The spiral staircase leading to a zip wire isn’t an altogether new idea. We found pictures of a similar amusement that was installed in Gorki Park in the 1930s. And we were shocked at how much fun, and ridiculously dangerous it looked! Russian thrill seekers didn’t so much ‘zip’ down the line though, they leapt from the top of the tower in a semi-functioning parachute which was directed to the landing point, and prevented from blowing away, by a line. The tower also had a helter-skelter to slide back down on for people who got to the observation deck and decided that they didn’t quite fancy leaping from the top of a spiraling column, notwithstanding the parachute they were equipped with.

I’m looking forward to the opening of the Brighton Zip very much and can’t wait to go on it!

Paddington Author Michael Bond Dies

This week saw the passing of another children’s favourite, author Michael Bond. 

Anyone under the age of 50 will remember the opening theme tune of Paddington and the tones of Michael Hordern narrating the bear’s latest adventures on TV. And while Paddington was his most famous creation, Bond was also responsible for other characters beloved of children and adults including Olga da Polga and Monsieur Pamplemousse, the detective cum restaurant critic with his long suffering bloodhound, Pommes Frites.

At the time of his death, Mr Bond was 91, and had been writing children’s books right up until the end, his last Paddington book, Paddington’s Finest Hour, being published in April 2017.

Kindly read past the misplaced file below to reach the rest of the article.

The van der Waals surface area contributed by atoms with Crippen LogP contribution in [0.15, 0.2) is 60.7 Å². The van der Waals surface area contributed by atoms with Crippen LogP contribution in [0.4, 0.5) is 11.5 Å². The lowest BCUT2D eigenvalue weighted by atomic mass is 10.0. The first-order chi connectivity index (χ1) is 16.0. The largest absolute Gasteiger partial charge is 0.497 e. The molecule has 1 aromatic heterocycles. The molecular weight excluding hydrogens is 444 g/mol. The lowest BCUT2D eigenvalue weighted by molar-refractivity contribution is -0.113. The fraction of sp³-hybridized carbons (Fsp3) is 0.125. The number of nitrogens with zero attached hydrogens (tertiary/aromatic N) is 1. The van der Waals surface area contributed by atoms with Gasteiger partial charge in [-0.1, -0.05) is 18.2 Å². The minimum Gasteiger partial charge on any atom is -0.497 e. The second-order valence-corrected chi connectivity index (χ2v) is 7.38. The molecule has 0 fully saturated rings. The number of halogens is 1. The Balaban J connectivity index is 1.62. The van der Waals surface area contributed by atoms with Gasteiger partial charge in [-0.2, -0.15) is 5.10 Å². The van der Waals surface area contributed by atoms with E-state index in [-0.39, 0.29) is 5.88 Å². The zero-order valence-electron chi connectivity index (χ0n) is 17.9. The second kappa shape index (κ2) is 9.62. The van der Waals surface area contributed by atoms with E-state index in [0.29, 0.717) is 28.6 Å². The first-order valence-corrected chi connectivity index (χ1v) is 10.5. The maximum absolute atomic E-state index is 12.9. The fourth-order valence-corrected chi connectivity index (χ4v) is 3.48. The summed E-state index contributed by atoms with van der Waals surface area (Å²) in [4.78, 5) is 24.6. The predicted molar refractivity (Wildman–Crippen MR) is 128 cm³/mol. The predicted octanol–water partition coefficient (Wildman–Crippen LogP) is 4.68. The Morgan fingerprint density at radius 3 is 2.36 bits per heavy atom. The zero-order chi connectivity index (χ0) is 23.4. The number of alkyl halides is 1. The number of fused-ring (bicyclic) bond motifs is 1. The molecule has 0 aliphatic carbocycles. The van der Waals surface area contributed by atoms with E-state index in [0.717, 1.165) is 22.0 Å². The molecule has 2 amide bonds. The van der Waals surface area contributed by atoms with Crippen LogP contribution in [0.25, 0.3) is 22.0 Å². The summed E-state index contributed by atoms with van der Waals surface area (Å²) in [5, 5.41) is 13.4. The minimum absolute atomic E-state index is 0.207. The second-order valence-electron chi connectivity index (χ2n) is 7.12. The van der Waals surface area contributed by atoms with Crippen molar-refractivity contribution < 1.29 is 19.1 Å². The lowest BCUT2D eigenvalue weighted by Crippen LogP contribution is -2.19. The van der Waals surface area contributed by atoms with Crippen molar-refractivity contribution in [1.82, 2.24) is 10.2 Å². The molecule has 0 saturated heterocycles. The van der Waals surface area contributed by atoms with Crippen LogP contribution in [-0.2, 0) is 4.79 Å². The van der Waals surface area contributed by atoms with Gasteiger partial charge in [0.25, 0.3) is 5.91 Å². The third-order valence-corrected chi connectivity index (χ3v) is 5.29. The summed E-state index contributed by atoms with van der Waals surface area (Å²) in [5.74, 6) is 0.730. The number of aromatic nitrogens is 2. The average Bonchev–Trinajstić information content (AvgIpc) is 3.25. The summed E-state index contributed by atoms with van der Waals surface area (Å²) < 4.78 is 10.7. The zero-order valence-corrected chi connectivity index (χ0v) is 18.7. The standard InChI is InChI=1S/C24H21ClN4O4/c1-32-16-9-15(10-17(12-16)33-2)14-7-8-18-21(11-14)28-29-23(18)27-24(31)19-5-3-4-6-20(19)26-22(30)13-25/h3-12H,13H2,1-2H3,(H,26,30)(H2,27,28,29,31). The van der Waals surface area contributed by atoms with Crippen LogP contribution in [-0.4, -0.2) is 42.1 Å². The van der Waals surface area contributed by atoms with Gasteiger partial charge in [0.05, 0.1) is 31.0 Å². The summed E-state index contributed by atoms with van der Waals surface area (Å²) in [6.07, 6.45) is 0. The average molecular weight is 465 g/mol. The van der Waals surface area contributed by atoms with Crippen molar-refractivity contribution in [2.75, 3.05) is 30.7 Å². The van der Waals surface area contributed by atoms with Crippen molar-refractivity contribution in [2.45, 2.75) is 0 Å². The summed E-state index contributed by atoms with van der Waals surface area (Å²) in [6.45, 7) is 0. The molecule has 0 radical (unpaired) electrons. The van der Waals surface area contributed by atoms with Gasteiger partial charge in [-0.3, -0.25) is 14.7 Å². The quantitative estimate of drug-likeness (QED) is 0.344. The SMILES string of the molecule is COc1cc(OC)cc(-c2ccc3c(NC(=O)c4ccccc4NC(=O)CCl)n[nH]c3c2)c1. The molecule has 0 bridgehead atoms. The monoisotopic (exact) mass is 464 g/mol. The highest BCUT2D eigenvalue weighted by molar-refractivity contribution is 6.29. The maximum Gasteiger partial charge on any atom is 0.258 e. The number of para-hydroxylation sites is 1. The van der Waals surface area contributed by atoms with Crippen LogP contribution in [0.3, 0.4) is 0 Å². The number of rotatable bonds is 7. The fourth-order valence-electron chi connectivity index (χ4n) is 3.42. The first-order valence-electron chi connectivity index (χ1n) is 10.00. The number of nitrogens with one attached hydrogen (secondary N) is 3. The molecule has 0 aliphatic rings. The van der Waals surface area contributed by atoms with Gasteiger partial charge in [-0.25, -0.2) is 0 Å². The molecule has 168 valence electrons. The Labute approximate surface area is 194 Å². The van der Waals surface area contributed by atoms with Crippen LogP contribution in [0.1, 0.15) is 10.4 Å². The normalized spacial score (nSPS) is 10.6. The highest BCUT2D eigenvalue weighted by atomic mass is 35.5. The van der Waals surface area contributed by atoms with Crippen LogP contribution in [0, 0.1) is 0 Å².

He was born in Berkshire in 1926, and, like many of us here at Brighton Toy and Model Museum, he had a love of trains which developed from a young age. Once he was an adult, having served in the RAF and in the army in Cairo, where he discovered his love of writing, he never moved far away from Paddington station, and it continued to inspire many of the bear’s adventures.

While Paddington Bear is undoubtedly his most successful creation, appearing in at least 27 Bond authored books, several animated television series and movies, there were other strings to Bond’s bow. Olga da Polga was a guinea pig who lived in something of a fantasy land like that of Walter Mitty. She had no time for the mundane or banal, so everyday events would be elaborated into exciting adventures which would unfortunately be contradicted by Olga’s owners, the Sawdust family.

Monsieur Pamplemousse also featured in many books and stands alone as being both a main character who is human, and is principally aimed at an adult audience. He is largely unknown today as he diverges so far from Bond’s usual work, but he is an entertaining, put-upon character ably supported by Pommes Frites, his trusty bloodhound who offers dogs’ eye view sardonic asides when called for.

But it’s Paddington Bear for whom Michael Bond will be best and most fondly remembered. Alone and lost when he arrives in Paddington train station, having left his Great Aunt Lucy behind in Darkest Peru, he’s taken in by the Browns. They look after him, treat him to marmalade sandwiches and come to the rescue in many of his adventures.